The toner which has not been transferred to the imaging member 100 remains on the roller 202 and it is brought back to the toner 206 stored in the container 208. And, as the roller 202 further rotates, the residual toner is mixed with the toner 206 stored in the container 208 and a new layer 210 of charged toner is formed on the roller 202 by means of the doctor blade 204. On the other hand, the toner image 212 formed on the imaging member 100 moves in the direction indicated by the arrow A1 to the image transfer device 300, where the toner image 212 formed on the imaging member 100 is transferred to the recording medium 312 due to an electric field corresponding to the voltage difference VoutD (=V1) which is formed between the counter roller 310 and the surface layer 108 of the imaging member 100 in a dark place, thereby forming a transferred toner image 316 on the recording medium. The transferred toner image 316 is then passed through a fixing device (not shown) to have it semipermanently fixed to the recording medium 312.

The toner image 212 on the imaging member 100 is not entirely transferred to the recording medium 312 at the image transfer device 300, and part of the toner image 212 remains on the imaging member 100 after passing through the image transfer station 300. And, such residual toner on the imaging member 100 is again passed though an imaging station defined between the toner supplying device 200 and the image exposing device 302 as the imaging member 100 travels in cycle. Thus, that portion of the residual toner on the imaging member which is exposed this time will remain on the imaging member; whereas, that portion of the residual toner which is not exposed this time will be retransferred to the roller 202 to be returned to the container 208. Thus, in the illustrated embodiment, there is no need to provide a cleaning unit to remove the residual toner from the imaging member 100 before it is presented for reuse.

As described above, the transfer of toner from the imaging member 100 to the recording medium 312 at the image transfer station 300 takes place due to an electric field formed by the voltage difference VoutD (=V1) present between the counter roller 310 and the surface layer 108 of the imaging member 100 in a dark place condition, and, thus, the image transfer efficiency varies depending on the level of the voltage V1 applied to the inner conductive layer 104 of the imaging member 100. FIG. 6 shows how the image transfer efficiency varies as a function of the voltage V1 applied to the inner conductive layer 104. As may be seen from the graph of FIG. 6, the transfer efficiency of 60% can be obtained if the voltage V1 is set at 200V.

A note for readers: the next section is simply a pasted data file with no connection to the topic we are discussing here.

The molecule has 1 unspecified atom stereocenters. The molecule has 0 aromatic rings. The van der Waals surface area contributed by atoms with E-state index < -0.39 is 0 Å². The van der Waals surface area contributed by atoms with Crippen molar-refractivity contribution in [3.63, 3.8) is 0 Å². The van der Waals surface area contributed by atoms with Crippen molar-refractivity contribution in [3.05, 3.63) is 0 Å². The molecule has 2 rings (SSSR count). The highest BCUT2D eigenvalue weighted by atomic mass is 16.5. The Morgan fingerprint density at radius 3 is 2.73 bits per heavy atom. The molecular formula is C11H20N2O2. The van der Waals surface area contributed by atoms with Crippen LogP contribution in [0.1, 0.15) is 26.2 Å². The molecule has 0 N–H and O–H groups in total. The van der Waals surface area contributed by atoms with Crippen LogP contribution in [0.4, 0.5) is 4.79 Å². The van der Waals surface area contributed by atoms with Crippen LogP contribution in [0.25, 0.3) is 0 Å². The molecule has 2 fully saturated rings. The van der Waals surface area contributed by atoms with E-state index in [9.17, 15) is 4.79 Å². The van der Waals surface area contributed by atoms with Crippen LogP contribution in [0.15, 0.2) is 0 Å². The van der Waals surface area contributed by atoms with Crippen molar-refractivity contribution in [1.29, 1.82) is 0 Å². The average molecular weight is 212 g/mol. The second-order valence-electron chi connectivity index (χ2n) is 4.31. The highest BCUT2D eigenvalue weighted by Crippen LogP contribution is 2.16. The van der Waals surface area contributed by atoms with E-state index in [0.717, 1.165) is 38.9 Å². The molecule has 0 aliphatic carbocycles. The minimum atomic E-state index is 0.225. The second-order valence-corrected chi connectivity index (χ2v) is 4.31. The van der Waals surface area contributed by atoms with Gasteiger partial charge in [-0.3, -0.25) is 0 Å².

As described above, in accordance with the above-described embodiment of the present invention, there is no need to provide a high voltage driving circuit for driving each pixel as in the case of the prior art multi-stylus system. Besides, there is no need to provide a cleaning unit for cleaning residual toner. Accordingly, the recording apparatus according to the present invention is simplified in structure and compact in size. Maintenance requirement is significantly reduced, and, since no corona device is used, no ozone generating source is present, which is advantageous because possible attack of the photoconductive layer by ozone can be eliminated. Furthermore, since formation of a toner image is effected by simultaneous application of image exposure and toner, it is less likely that toner is deposited on the background area, which would also contribute to prevent the occurrence of background contamination when the toner image 212 is transferred to the recording medium 312 at the image transfer station 300.

While the above provides a full and complete disclosure of the preferred embodiment of the present invention, various modifications, alternate constructions and equivalents may be employed without departing from the true spirit and scope of the invention. Therefore, the above description and illustration should not be construed as limiting the scope of the invention, which is defined by the appended claims.